Right now I am nearly done reading Camilla by Fanny Burney, and what a crazy mess that is. Better than Evelina, in the sense of being more richly crowded with people and incident, a more fully realized work. It looks forward to the overstuffed Victorian novels of Dickens and Eliot, in its sentimentality and its extremes. But it also shows the stamp of earlier 18th-century ones, in its sweeping authorial asides and moral lessons. Still, the sense that strikes me most strongly reading this book is what a raw deal women got in this world, and how the author hardly seems to remark on this, as if it is something too obvious to require comment.
And this makes me think, again, of Jane Austen — as so many things do.
The plot of Camilla, if I dare to describe such a thing, centers on the title character, a girl of 17 when the main action of the plot begins. She is one of three daughters in what is presented as a nearly perfect family: a kind, intelligent clergyman father, a mother who is even more intelligent and respected (though who is for most of the action of the story on urgent business on the Continent, thus depriving Camilla of her counsel when it is most needed). Camilla is all unaffected goodness and generosity, though with an impulsiveness that leads her into trouble. Since childhood she has loved, and been adored by, the rich and handsome boy next door (next estate, actually) an equally kind but more rigidly righteous person with the improbable name of Edgar Mandlebert (Burney has a weakness for crazy names.) Through a series of absurd misunderstandings that could have been cleared up in a single honest conversation, which they somehow seem never able to have, they become ever more estranged, as Camilla embarks on a round of pleasure outings in Tunbridge Wells, Southhampton and London that bring her decreasing pleasure, and an officious hanger-on with the unlikely name of Mrs. Mittin leads her unwittingly deep into debt.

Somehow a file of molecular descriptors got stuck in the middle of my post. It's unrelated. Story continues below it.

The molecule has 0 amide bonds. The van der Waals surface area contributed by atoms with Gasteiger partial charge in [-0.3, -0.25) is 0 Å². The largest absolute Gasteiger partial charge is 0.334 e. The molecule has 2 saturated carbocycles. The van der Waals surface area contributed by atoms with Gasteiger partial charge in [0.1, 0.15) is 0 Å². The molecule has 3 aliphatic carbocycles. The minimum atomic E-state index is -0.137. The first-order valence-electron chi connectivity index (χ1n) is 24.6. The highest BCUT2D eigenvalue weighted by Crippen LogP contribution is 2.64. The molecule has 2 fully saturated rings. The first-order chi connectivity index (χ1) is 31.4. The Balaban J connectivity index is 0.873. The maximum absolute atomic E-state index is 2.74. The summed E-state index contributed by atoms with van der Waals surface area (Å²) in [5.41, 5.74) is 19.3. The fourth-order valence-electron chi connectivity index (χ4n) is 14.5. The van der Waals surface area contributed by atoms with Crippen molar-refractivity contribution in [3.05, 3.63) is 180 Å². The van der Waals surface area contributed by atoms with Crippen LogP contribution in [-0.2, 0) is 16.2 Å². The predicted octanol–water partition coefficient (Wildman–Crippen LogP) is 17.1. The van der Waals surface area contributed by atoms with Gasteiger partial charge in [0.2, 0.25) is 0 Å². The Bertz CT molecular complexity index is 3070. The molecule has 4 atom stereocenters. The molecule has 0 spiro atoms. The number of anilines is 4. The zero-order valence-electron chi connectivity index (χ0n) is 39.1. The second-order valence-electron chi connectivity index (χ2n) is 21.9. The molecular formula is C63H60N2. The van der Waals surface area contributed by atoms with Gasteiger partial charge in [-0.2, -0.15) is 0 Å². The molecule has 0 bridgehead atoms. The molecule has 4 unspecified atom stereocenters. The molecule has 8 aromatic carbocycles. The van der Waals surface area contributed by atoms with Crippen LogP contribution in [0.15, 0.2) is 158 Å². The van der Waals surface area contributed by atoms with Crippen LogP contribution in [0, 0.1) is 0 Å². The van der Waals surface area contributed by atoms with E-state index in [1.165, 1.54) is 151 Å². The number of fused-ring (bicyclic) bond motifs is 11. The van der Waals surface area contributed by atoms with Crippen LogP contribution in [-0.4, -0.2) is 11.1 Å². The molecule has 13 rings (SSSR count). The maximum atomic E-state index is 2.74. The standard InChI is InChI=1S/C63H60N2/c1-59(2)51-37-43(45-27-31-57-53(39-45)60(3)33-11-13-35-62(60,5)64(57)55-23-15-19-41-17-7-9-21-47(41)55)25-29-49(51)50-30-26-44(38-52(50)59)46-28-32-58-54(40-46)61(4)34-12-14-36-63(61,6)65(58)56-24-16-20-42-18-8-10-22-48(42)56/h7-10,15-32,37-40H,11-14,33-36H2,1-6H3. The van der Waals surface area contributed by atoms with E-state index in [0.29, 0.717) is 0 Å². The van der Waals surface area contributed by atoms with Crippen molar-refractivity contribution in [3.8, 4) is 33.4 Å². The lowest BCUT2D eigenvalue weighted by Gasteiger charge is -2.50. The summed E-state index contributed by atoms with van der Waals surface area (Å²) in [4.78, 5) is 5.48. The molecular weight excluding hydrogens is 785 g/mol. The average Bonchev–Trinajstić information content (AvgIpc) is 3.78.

The novel is fascinating in how it puts money front and center. Camilla’s debt problems stem not from her own extravagance (she enjoys giving money to the poor much more than spending it on herself) than from the mischief of her brother, Lionel, the scapegrace black sheep, who without being actually evil, brings enormous misery to his family by a whole range of 18th-century bad-boy behavior: he gambles, hunts obsessively, has an affair with a married woman, refuses to settle on a career, accumulates large debts and playfully extorts money from the uncle he expects to be the heir of, expressing no remorse for any of this until it is too late. It is his borrowing all the money Camilla had been given for her outing to Tunbridge Wells that first sets her on the path to debt and disgrace, as seemingly small missteps lead to huge problems.
We learn along the way about how the mere rumor of future wealth assures shopkeepers will grant one credit on easy terms (Mrs. Mittin, informed by a friend, who was lied to by Lionel, spreads the false report that Camilla is to inherit the fortune of her uncle Sir Hugh, a baronet). When the rumor turns out to be untrue, the vultures start circling and we learn about money-lenders (usury is illegal but popular) and debtors’ prison, where Camilla’s father briefly lands before he is bailed out by his friends.